Donald Trump appears to be drowning in the wake of the conventions.
The GOP presidential nominee was in a precarious electoral position even before the conventions because of his high unfavorable ratings and penchant for controversial remarks. The four days in Cleveland were supposed to unite the GOP but appear to have done the opposite, as Trump has lost ground to Hillary Clinton in national and swing-state polls.
While the overall numbers in the Electoral College haven’t changed, certain key states appear to be slipping out of Trump’s reach while a few reliably Republican states are coming into play. We’re changing the ratings in seven states toward Clinton and just one in Trump's direction.
Based on more recent presidential elections and demographic trends, any GOP nominee already faced an uphill battle in the Electoral College by needing to win Ohio, Florida, Virginia, and Colorado. With less than three months before Election Day, Trump’s path is rapidly evaporating as he falls behind in battleground states.
At the beginning of July, roughly two weeks before the Republican National Convention, we moved all four Tossup states toward Clinton, giving her an advantage in 26 states and the District of Columbia for a total of 332 electoral votes. That’s well over the 270 needed to win and on the path to the 365 Electoral College votes Obama received in 2008.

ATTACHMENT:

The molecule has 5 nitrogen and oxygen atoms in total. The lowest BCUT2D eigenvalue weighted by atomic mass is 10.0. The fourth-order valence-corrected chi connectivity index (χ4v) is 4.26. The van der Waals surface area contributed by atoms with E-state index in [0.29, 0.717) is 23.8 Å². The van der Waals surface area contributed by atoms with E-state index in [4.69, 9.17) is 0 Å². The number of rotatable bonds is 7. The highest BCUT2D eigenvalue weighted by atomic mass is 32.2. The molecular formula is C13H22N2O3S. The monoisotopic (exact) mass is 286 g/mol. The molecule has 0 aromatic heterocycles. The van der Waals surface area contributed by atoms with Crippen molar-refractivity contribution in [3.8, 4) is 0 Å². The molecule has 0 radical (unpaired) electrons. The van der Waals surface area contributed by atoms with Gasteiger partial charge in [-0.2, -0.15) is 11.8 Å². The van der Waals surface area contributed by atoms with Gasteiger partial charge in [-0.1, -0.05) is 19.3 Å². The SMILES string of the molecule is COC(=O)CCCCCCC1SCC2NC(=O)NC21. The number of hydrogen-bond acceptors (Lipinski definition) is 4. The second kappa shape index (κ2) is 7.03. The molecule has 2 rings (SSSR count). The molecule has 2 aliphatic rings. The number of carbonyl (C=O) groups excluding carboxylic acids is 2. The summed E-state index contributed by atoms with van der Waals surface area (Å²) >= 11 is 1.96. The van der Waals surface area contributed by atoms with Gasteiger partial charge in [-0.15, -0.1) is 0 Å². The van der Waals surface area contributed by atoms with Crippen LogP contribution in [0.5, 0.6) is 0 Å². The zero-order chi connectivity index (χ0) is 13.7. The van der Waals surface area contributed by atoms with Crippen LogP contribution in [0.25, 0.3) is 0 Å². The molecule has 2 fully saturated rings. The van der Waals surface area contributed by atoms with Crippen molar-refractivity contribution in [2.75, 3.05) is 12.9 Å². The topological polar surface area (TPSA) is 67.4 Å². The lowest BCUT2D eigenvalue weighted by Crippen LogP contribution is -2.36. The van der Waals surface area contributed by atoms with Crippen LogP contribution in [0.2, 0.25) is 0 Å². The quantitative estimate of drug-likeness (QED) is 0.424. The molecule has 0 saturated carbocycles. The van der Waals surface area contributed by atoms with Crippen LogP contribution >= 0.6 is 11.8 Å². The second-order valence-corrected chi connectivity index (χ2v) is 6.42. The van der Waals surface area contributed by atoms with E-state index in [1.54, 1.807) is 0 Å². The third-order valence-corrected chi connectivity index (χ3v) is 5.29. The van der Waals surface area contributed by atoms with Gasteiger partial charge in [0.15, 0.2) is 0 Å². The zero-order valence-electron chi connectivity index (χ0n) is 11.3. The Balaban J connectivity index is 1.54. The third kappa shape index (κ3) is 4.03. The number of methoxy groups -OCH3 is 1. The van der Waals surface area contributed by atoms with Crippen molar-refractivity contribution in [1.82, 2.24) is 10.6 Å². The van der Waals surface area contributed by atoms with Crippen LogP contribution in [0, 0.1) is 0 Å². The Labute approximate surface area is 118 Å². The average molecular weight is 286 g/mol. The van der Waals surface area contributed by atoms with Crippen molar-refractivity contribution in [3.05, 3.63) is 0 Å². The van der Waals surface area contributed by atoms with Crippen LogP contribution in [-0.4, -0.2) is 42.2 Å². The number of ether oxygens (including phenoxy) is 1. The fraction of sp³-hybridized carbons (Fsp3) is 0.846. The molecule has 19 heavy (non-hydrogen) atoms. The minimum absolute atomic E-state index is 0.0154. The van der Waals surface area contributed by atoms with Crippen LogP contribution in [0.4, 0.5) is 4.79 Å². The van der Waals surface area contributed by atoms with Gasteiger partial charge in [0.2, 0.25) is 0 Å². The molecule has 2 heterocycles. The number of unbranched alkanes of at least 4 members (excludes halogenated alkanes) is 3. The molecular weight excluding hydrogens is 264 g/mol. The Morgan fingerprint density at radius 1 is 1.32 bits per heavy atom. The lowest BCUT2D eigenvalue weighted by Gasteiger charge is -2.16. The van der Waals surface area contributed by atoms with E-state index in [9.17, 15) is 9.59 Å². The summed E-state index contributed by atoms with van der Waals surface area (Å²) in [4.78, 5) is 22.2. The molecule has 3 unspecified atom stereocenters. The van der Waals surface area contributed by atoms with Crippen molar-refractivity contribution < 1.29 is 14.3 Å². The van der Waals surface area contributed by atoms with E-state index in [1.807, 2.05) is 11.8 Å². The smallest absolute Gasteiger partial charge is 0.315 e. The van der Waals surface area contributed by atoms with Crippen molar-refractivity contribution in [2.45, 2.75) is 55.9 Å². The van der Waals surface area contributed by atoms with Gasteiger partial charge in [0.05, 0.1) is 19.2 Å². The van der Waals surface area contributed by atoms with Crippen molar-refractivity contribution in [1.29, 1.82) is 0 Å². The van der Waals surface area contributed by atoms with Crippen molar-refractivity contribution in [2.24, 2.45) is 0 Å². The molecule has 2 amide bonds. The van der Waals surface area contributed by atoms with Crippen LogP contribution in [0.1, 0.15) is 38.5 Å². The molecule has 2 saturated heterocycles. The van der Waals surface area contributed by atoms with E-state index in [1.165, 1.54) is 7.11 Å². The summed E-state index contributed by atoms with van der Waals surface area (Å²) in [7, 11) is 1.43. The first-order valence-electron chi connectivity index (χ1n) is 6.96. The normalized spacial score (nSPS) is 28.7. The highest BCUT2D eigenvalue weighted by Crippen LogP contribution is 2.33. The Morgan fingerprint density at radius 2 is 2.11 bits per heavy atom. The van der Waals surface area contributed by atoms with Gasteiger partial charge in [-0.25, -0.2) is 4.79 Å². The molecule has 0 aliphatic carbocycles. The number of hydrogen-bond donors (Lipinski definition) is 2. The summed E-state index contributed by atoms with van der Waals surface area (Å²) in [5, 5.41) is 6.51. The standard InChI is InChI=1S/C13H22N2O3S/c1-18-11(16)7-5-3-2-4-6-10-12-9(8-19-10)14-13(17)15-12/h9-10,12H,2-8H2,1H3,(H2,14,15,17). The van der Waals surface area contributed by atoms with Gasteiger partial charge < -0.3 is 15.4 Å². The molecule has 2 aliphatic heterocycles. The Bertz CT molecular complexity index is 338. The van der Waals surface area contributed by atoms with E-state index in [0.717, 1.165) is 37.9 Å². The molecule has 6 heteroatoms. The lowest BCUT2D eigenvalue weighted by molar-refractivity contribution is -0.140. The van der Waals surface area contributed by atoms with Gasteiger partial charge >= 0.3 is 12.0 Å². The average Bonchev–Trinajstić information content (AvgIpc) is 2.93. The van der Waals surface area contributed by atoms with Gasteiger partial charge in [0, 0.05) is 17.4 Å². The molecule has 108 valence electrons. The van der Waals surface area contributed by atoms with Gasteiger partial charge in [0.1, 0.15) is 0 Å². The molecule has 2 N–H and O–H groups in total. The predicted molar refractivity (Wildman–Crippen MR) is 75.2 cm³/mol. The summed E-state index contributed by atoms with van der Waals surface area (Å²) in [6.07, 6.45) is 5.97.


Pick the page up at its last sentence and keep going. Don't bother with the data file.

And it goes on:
Clinton has opened up a distinct advantage in Colorado, Virginia, and New Hampshire with a high single-digit lead or better in recent polling. We’re changing The Rothenberg & Gonzales Political Report/Roll Call rating in all three races from Tilts Democrat to Leans Democratic.
The campaign season has deteriorated to the point where Trump is struggling in Arizona and Georgia and we’re changing the rating in both states from Republican Favored to Leans Republican. New Mexico and Oregon hosted close races in 2000 and 2004 and may have been competitive with different nominees, but Trump won’t challenge in either state. We’re changing both from Democrat Favored to Safe Democrat.
On the other hand, Nevada has turned out to be more competitive than initially thought and we’re changing the rating in the Silver State from Democrat Favored to Leans Democratic.
You can read the full analysis of the presidential race and ratings changes in the Aug. 19 issue of The Rothenberg & Gonzales Political Report.
Here is a summary of the recent changes:
- Arizona: From Republican Favored to Leans Republican
- Colorado: From Tilts Democrat to Leans Democratic
- Georgia: From Republican Favored to Leans Republican
- Nevada: From Democrat Favored to Leans Democratic
- New Hampshire: From Tilts Democrat to Leans Democratic
- New Mexico: Democrat Favored to Safe Democrat
- Oregon: Democrat Favored to Safe Democrat
- Virginia: From Tilts Democrat to Leans Democratic
How the race ratings have shifted since early 2015: